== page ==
Wednesday, 28 August 2019 15:45

President's message: Board endorses Western Sydney Energy Program

WSROC President Barry Calvert WSROC President Barry Calvert

President’s message

The winter months have not been idle, with some positive developments for member councils and WSROC projects.

Most recently, at the third Board meeting for the year - kindly hosted by Blue Mountains City on August 22 - the Board endorsed the draft Western Sydney Energy program (WSEP), to assist nine local councils in increased collaboration on issues, opportunities and projects related to energy.

Working in consultation with Ironbark Sustainability, a council-led steering committee and working groups will focus on four key areas:

  • Renewable energy transformation
  • Transport infrastructure
  • Supporting community access to services that reduce energy costs
  • Implementing best practice in energy planning and design for key precincts.

Western Sydney councils are achieving real inroads in renewable energy. Building on the foundations of other successful WSROC projects, including the Light Years Ahead Program, Turn Down the Heat and the Regional Waste Strategy, the WSEP will provide a unified voice to support councils and communities in gaining access to more reliable, lower cost energy and work toward a future of zero net carbon emissions.

In July and August, CEO Charles Casuscelli and I attended a series of meetings with the new NSW Ministers for Planning and Public Spaces, Energy and Environment and Water, to discuss key priorities for member councils and to ensure our concerns are brought to the fore.

In particular, future growth and planning were broached with regard to the urgent priorities identified under the Turn Down the Heat Strategy, alongside the need for high-level recognition that urban heat mitigation is an essential first-order priority for the Western and Central cities.

Other key points of discussion included a review of the current planning framework and identification of appropriate design and planning considerations for State Environmental Planning Policies (SEPPs); review of infrastructure, including our electricity grid, to ensure its resilience; and the need for greater collaboration with councils – for example, on the roll-out of the 5 Million Trees Strategy.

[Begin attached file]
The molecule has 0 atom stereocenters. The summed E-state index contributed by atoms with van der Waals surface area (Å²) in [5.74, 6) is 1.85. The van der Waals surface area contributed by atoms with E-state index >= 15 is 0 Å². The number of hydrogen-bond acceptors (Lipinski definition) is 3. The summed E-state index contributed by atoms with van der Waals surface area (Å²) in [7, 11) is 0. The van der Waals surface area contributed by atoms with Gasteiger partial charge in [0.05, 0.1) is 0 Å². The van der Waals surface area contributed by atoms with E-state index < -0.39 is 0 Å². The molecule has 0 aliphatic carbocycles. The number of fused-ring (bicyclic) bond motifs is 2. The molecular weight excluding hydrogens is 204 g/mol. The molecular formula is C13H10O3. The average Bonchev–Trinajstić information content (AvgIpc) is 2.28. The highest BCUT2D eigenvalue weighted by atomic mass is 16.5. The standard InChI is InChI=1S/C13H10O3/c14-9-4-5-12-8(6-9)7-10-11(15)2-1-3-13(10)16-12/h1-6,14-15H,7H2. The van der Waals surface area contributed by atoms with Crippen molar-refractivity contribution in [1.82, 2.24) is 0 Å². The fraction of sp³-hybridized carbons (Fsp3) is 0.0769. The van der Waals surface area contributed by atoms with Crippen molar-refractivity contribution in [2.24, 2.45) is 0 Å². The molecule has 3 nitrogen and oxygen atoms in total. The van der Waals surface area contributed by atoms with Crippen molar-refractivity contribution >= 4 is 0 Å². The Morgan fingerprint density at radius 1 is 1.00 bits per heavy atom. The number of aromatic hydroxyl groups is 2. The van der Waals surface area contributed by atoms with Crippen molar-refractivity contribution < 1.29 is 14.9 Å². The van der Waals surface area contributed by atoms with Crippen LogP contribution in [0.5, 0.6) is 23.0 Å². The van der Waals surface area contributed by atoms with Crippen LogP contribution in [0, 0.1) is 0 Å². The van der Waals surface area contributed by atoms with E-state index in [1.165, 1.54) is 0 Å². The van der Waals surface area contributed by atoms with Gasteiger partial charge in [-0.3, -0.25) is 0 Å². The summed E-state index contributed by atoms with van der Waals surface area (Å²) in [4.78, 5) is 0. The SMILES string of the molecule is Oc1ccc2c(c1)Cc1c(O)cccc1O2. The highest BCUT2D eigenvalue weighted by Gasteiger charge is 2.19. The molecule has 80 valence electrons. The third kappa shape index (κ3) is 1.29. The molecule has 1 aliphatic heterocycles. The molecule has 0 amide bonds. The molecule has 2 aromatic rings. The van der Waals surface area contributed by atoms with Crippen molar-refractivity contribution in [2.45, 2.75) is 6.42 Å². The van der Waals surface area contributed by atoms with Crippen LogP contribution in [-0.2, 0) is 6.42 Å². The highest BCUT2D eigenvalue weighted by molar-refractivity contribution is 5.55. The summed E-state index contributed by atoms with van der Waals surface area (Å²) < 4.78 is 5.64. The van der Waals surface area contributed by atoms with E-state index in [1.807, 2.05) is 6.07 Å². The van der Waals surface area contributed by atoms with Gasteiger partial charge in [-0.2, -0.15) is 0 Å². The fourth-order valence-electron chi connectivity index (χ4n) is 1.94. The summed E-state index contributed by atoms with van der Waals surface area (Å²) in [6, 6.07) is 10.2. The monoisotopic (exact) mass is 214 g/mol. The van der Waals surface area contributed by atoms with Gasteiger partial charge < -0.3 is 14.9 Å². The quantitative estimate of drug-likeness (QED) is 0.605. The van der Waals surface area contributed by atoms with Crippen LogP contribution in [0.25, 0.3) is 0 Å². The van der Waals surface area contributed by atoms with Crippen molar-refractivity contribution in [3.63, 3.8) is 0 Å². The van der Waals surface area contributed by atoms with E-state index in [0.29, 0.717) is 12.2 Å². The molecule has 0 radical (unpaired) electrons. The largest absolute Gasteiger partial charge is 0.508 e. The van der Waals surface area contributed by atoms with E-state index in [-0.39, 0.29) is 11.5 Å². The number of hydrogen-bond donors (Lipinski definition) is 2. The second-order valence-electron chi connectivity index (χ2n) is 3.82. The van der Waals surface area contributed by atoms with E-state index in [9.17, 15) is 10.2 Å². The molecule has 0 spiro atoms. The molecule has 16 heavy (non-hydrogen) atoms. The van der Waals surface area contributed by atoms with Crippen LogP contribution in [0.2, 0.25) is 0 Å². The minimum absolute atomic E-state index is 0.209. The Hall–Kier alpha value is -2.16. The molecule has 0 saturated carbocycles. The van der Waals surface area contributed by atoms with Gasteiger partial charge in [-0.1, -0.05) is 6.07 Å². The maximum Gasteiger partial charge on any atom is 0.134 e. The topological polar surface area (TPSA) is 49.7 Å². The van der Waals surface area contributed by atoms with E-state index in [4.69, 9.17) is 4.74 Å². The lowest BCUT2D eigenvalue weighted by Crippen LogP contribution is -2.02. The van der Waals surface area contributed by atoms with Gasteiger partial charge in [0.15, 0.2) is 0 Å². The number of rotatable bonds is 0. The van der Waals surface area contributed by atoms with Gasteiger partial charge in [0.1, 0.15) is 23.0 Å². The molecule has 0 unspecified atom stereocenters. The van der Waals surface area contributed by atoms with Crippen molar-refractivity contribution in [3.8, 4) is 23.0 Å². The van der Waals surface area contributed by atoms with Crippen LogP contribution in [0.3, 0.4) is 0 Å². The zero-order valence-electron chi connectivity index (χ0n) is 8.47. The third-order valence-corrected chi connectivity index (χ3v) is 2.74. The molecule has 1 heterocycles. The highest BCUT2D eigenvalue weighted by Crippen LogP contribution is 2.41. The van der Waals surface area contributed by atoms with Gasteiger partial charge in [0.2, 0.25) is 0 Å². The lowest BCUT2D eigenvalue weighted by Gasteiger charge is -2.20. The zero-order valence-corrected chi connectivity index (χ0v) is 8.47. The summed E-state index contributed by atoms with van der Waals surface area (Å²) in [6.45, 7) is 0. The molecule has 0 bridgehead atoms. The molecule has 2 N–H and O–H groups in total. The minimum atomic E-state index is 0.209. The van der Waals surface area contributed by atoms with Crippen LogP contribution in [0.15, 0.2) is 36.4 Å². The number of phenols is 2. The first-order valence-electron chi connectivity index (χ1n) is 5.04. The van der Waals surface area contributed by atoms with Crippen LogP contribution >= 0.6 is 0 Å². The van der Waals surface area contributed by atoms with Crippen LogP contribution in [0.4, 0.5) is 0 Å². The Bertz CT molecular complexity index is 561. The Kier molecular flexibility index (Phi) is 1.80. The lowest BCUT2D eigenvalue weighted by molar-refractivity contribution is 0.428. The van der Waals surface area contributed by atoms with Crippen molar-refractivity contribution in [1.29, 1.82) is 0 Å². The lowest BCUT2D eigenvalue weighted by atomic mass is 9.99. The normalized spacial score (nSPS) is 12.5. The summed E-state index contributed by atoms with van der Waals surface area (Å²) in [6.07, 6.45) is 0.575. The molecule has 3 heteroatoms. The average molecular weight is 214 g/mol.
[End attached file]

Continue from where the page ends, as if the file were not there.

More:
On the whole, these meetings were encouraging and positive, which augurs well for future strategic discussions. We continue to facilitate NSW Government support for councils and for further collaborative, consultative engagement.

Two other excellent pieces of news concerning WSROC projects, in recent weeks, are the funding secured for the Cool Suburbs project, and the inclusion of the Turn Down the Heat Strategy in the University of Western Sydney’s Master of Urban Planning program.

The Cool Suburbs project seeks to assist government, developers and the community to identify and implement best practice in urban cooling and increase the region’s resilience to extreme heat. The project will develop a voluntary rating tool, to deliver a ‘Cool Score’ for new and existing developments (building, street, precinct or suburb), based on elements of their design. WSROC secured $108,000 to fund Cool Suburbs - a collaboration between WSROC, Resilient Sydney and the Greater Sydney Commission, to be delivered between 2019-2021.

WSROC’s Turn Down the Heat strategy continues to increase in relevance. The University of Western Sydney’s Master of Planning study program will include a new unit focused on urban heat and mitigation, for which the TDTH strategy will be required reading.  Delivered by Dr Sebastian Pfautsch, this unit is the first of its kind at the University, and will take an interdisciplinary approach, including guest lecturers from Western Sydney councils.

Finally - after exhaustive action from councils throughout the state - WSROC welcomed the NSW Government’s decision in August, to fund the first year of the Emergency Services Levy increase.

To re-iterate: WSROC whole-heartedly supports the move to improve compensation for our emergency service professionals. However, the manner in which the increase was originally implemented – without warning or consultation – did not take into account councils’ budgetary processes, nor the financial pressure the imminent increase signified. The unfairness of this was recognised in the government’s decision.

Having met with Minister Hancock earlier this month, it is apparent that the Minister has a depth of understanding of local government, including the challenges faced with regards to sustainable funding. We are looking forward to working closely with the Minister and her colleagues, toward further realisation of our key priorities in the coming months.  

Last modified on Wednesday, 28 August 2019 17:09